Monday, March 7, 2011

What's in a Name?

Last week I discovered the power of a mere name to energize, galvanize, motivate and eradicate the heebie jeebies.

I've been stuck in a rut with novel #2. The publishers of #1 had first option on it; we sent it along to them and the option deadline came... and went. Our polite enquiries went unanswered: the house was running flat out trying to save its own life and I suppose minor matters like option deadlines didn't even register on their redlining priority meter. Finally, my agent withdrew the book from them. I proceeded to make one (admittedly half-hearted) submission to an e-first publisher who politely declined.

This was the point where I was supposed to gird the loins and get back in the fight, send the book out to the markets and keep sending until someone either bought it or I ran out of places to submit. What actually happened was that I lost the motivation, the energy, the incredible faith that writers must have to keep working and submitting despite all the negative realities of the business. I was no longer a bright-eyed initiate; instead of getting back on the horse I spent a hell of a lot of time wondering whether the ride was even worth it.

I tried to get going. I really did. But every time I opened the file and saw the title, it looked at me with sadness and reproach; I felt the weight of all the negatives descend on my shoulders.

Half the time I don't know what the heck my subconscious is playing at, but I'm learning to trust it even at its wackiest. Last week it began bugging me when the novel was the furthest thing from my mind. Change the title, it kept whispering in my ear, from inside my head at that. Change the title! How about this one for starters? And the new title came to me, bright and new and enticing, unblemished by any history or heaviness.

I had the flu and was not in the most receptive mood. But it kept insisting so I went in there, opened up the files, changed the title. And something weird happened. While going through the process of changing the title, the old excitement - about the story, about the process - came back, just a flash at first. Then it grew. And grew. Changing the title, it seems, tricked my mind in such a way that the heaviness and negative associations from the past year that the old title would call forth were nowhere in evidence when I looked at the new title. The upshot? I'm back in the game - wary, not trusting it much, but back at work.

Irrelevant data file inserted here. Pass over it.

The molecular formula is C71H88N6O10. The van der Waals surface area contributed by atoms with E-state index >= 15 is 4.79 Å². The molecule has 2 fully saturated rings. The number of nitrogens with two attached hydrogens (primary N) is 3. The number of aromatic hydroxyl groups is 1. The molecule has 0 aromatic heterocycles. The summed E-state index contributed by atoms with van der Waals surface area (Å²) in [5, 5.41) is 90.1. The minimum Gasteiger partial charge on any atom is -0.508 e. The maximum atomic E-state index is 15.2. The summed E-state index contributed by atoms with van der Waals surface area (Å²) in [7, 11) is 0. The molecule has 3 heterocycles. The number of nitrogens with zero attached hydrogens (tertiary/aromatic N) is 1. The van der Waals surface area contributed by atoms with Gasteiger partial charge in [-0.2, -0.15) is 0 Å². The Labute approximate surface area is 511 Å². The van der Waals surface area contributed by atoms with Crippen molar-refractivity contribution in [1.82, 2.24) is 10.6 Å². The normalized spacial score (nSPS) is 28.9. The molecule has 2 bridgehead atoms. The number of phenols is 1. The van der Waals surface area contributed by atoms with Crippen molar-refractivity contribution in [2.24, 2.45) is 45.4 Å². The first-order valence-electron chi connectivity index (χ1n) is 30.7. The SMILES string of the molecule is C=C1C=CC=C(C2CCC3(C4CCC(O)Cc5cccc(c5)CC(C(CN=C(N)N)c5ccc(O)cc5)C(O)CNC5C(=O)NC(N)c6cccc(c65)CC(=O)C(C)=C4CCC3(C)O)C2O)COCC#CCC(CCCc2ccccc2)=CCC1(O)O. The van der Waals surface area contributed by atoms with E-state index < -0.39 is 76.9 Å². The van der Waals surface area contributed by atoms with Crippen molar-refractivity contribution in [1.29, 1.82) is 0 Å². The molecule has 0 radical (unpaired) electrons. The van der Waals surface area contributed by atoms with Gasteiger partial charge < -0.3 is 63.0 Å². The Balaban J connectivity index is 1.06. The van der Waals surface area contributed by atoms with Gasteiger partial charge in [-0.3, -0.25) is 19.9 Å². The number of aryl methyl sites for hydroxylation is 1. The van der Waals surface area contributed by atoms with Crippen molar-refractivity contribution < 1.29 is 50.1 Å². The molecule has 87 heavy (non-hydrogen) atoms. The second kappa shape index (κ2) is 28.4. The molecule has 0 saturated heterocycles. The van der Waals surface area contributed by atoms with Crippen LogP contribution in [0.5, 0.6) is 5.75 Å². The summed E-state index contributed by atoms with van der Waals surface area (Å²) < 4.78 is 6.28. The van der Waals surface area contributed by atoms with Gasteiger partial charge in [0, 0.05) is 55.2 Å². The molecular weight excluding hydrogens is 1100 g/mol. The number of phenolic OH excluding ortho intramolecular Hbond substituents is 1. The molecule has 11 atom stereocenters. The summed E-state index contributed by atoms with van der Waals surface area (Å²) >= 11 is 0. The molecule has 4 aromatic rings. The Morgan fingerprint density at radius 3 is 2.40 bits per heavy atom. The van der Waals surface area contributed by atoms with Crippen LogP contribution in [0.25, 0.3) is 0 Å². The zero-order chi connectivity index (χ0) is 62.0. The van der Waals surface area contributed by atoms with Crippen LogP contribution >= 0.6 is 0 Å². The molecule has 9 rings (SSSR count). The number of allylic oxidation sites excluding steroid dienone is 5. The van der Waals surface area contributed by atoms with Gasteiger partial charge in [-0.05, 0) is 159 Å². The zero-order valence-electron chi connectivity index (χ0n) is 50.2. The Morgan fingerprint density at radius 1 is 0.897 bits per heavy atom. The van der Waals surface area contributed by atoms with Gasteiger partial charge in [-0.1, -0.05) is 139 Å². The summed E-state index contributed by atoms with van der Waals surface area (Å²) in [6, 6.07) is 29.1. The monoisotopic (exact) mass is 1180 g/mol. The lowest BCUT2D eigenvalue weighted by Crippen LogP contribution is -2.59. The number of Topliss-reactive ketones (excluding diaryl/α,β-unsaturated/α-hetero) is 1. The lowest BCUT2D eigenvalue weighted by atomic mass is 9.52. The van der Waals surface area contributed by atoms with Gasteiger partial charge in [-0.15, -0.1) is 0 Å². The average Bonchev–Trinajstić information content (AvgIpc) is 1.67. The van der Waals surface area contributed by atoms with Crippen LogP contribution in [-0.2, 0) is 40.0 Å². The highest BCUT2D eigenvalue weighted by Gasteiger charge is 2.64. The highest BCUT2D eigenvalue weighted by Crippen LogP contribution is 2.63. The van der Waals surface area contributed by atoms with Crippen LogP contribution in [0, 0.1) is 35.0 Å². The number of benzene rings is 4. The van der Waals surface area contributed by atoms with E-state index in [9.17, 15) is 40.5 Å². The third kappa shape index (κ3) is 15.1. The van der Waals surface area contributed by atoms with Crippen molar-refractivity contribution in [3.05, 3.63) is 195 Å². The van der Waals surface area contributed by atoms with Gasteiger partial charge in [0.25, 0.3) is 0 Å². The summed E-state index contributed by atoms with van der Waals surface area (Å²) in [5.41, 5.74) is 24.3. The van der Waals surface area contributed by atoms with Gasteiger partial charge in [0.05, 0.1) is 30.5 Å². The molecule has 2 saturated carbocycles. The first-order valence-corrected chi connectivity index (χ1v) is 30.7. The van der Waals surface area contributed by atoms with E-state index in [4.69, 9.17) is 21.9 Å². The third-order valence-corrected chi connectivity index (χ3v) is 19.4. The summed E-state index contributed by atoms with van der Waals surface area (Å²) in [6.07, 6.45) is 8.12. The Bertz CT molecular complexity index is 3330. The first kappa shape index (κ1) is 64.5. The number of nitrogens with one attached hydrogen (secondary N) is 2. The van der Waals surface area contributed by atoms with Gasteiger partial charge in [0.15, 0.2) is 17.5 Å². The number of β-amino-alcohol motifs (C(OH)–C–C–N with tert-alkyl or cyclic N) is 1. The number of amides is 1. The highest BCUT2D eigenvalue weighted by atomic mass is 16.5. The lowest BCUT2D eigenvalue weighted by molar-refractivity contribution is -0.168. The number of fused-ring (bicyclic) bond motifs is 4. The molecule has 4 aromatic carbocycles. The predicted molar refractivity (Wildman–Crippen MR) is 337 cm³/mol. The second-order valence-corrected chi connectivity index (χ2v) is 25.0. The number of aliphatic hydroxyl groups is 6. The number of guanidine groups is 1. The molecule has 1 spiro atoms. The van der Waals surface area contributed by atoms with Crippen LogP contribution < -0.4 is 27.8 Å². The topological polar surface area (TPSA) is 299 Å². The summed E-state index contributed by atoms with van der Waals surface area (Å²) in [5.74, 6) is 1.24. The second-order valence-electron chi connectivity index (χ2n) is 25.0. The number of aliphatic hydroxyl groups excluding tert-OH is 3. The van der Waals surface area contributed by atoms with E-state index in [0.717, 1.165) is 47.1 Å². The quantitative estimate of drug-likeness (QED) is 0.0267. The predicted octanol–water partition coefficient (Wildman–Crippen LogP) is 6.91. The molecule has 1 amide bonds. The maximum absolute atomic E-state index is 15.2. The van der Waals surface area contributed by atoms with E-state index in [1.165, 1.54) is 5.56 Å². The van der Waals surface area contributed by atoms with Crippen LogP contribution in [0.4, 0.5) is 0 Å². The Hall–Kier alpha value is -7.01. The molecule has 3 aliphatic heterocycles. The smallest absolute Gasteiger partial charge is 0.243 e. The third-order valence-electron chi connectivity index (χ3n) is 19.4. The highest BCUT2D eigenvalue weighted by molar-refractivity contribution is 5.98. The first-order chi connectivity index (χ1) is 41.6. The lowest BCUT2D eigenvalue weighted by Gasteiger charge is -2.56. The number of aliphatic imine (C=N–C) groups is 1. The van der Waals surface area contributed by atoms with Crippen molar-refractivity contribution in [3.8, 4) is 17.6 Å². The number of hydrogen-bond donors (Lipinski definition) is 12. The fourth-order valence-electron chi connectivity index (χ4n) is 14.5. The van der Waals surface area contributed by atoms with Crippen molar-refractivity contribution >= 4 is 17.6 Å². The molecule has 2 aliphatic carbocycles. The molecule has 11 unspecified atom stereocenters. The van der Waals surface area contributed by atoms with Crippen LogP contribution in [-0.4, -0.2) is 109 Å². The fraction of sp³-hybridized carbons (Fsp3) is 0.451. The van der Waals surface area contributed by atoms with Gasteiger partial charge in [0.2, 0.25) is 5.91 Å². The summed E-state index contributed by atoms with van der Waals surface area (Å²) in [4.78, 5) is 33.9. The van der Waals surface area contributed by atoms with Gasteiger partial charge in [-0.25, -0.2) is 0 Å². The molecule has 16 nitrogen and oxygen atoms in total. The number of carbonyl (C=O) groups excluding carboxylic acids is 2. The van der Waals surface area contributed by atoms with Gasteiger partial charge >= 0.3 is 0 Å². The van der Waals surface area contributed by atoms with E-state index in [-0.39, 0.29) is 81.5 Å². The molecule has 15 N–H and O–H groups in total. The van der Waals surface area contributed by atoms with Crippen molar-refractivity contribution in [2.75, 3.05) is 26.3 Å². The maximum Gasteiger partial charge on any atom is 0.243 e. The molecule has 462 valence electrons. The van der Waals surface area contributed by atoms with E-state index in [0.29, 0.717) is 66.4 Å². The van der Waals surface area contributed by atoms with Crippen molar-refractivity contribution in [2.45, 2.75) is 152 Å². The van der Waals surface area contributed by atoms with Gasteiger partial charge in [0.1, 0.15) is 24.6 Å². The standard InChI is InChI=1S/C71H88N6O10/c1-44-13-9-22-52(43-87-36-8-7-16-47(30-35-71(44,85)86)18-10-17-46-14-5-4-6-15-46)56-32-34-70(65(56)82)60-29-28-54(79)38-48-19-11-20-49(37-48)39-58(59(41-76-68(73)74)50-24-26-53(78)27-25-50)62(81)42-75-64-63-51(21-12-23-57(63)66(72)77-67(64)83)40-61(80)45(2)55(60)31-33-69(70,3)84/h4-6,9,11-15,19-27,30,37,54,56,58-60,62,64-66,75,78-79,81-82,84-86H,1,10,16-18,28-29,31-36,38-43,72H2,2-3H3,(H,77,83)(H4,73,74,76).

So, what's in a name? Only a deep connection between what we label an object and the experiences we associate with said object. Want to change those associations? Go ahead. Change that name.


KeVin K. said...

Liane, what a great idea.

I have two novel projects, both outside my comfort zone (a mystery and a romantic thriller with nary a trace of sci-fi between them), that were consigned to ignominious limbo when the demands and deadlines (and regular pay) of write-for-hire took all of my writing focus.

Now that I'm trying to go original only (while keeping a few long-term relationships alive) it seemed like my two blockbusters in waiting would be a natural place to start.
I'm hitting the same wall of inertia you describe every time I open their files. I'm going to give some thought to new titles.

My novel Wolf Hunters was named by the editor. My working title had been "The Lycanthrope's Guide to the Galaxy" -- but in-house at Roc she was telling folks the project was Wolf Hunters. By the time I came up with my real title, Wolf Hunters was entrenched. I named "To Ride the Chimera" before I'd finished the outline.

Jewel Amethyst said...

I have the hardest time naming my books. Thus, I haven't had inertia associated with a name, because I never have a name, just a working title. The name usually come when I'm ready to submit.

I understand your frustration, and it helps to have more than one manuscript in the works so that while you're focusing on selling one, you can be writing another, just for the relaxation of it. That to me is what helps keep my sanity.

Charles Gramlich said...

I actually find that I need a pretty good working title before I can really move forward on a project. The title really helps me focus, and often I end up keeping it, though sometimes it does change

Liane Spicer said...

KeVin, the "wall of inertia" describes it perfectly. Try changing the title and see what happens. I'd like to know how it turns out.

I always start a project with a working title and expect that it will change somewhere along the line. Cafe au Lait kept its title from conception through publication, but I think that was something of a fluke.

Liane Spicer said...

Jewel, I have so much fun coming up with titles that I don't find it difficult. Not allowing post-publication issues to affect the writing side of things is the part that's hard for me.

I have several manuscripts in different stages of development right now, but the problems surrounding the publisher and the second romance have been getting in the way of progress. Now that my day job has become a part time job and I'm gearing up to submit #2 once more, I foresee good things on the writing front in the immediate future.

Liane Spicer said...

Charles, I too need a good working title before I begin. That and at the very least a flimsy outline. I also need to get to know the characters before I start. Those things provide the framework I need to dig in to the story.